Small businesses for decades have called for affordable health insurance options to provide workers and their families with comprehensive benefits that attract and retain quality workers.
While bipartisan congressional efforts have worked to achieve these goals, efforts to create association health plans have fought numerous political roadblocks, pitting large corporations and small businesses against each other.
The good news for small businesses across America is that the Trump administration has sided with the “little guy,” and this decades-old battle may soon be in the rearview mirror.
Recently, the Department of Labor (DOL) issued a new proposed rule on small business health plans that would give small business owners the opportunity to join together to purchase more affordable health-care coverage.
The proposed rule, which addresses what had commonly been referred to as association health plans (AHP), came in response to an executive order (EO) signed by the president in October.
Franchise business leaders joined the president at the White House for the signing, which instructed federal agencies to expand insurance options for small businesses, who have named the cost of health insurance as a top concern for decades.
Small businesses, especially franchises, are an economic powerhouse in America, accounting for nearly 60 million employees — almost half of the U.S. workforce, according to the Small Business Administration.
They are without a doubt the backbone of our economy and a significant force for job creation. Unfortunately, though, the current health-care law puts small businesses at a severe disadvantage and makes it nearly impossible for owners to provide their employees with quality coverage.
Over the last decade, the National Conference of State Legislators has found that small business owners pay between eight and 18 percent more than large firms for the same health policy. Why, you might ask? Because small business owners are forced to buy their insurance plans through the individual market, where there are few options. This is unlike large companies who buy insurance in a more competitive market with better-quality plans that cost less.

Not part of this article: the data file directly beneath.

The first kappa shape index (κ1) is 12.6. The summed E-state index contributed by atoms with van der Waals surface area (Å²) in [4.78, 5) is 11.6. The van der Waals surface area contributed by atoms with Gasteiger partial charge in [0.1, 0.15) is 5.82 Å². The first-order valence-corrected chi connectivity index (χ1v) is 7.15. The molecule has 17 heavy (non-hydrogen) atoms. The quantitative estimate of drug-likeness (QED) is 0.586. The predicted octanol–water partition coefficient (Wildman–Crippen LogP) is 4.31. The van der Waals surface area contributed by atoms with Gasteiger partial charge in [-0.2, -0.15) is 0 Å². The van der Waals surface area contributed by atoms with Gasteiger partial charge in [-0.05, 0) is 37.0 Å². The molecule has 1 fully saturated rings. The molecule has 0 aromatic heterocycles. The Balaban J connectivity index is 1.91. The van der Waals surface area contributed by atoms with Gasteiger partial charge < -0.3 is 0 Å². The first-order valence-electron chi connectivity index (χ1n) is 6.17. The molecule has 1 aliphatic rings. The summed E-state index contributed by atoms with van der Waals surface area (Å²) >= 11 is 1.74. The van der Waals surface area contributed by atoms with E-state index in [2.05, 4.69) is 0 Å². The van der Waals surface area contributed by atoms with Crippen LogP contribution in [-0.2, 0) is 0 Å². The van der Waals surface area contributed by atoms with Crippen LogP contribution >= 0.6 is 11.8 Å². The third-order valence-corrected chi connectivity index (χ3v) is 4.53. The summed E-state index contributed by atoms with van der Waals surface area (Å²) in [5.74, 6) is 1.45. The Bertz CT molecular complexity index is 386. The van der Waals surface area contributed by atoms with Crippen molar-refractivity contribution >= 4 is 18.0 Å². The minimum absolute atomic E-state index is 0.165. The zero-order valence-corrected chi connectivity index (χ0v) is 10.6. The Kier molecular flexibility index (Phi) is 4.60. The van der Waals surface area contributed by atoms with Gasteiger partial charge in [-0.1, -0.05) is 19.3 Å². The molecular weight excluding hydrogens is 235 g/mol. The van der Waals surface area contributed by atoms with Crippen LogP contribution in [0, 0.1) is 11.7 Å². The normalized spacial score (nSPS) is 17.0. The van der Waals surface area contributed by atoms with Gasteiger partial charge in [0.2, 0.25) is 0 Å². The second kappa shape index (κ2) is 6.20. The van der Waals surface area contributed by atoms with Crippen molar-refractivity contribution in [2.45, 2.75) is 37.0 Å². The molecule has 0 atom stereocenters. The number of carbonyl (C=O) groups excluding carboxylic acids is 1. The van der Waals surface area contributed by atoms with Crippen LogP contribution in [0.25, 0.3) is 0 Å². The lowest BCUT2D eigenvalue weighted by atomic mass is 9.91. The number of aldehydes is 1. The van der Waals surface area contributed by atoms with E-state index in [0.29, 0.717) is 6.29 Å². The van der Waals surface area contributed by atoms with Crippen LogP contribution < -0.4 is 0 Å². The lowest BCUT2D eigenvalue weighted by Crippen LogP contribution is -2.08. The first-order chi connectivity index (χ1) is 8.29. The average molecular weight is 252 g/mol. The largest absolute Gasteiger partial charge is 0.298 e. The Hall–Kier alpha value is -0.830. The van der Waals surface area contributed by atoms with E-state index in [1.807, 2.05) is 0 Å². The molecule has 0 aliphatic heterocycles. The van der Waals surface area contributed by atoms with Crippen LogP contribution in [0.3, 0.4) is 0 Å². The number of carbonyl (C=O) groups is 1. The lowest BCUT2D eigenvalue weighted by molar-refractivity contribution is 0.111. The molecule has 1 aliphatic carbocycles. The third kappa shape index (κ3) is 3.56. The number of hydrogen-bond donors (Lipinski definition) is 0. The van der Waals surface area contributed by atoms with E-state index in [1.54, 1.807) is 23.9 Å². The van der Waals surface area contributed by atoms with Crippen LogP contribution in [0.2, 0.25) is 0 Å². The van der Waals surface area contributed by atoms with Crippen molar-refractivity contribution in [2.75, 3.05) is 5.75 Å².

And as someone who works in the health-care industry, I understand firsthand the need for better health care policies. My company, BrightStar Care, provides home health-care services through our network of over 300 franchise locations nationwide. As a result, I have heard from countless health care consumers and my small business franchisees about the struggles related to the current health-care system. They all want better, more affordable health-care coverage.
Fortunately, the DOL’s proposed rule aims to level the health insurance playing field and provide small business owners and their employees with more options. The proposed rule would allow small businesses to form small business health plans through associations and organizations based on their industry or geographic location, including state, city, county, or a multi-state metro area. And because these plans would be purchased through the large market, small business owners and their employees would see significantly lower premiums and better plans overall.
This past year has been a great year of progress for small businesses and the economy. Congress and the administration have moved to cut regulations and overhaul the tax code, driving up economic optimism. While Congress still has work to do to address much-needed health-care reforms, President TrumpDonald John TrumpHouse Democrat slams Donald Trump Jr. for ‘serious case of amnesia’ after testimony Skier Lindsey Vonn: I don’t want to represent Trump at Olympics Poll: 4 in 10 Republicans think senior Trump advisers had improper dealings with Russia MORE remains committed to bettering our health-care system.
I look forward to working with the administration on the implementation of the proposed rule and without a doubt believe it will benefit small businesses and their employees nationwide.
Shelly Sun is chair of the International Franchise Association (IFA) and founder of BrightStar Care, a U.S.-based franchisor with 300 franchisees who provide home health-care services.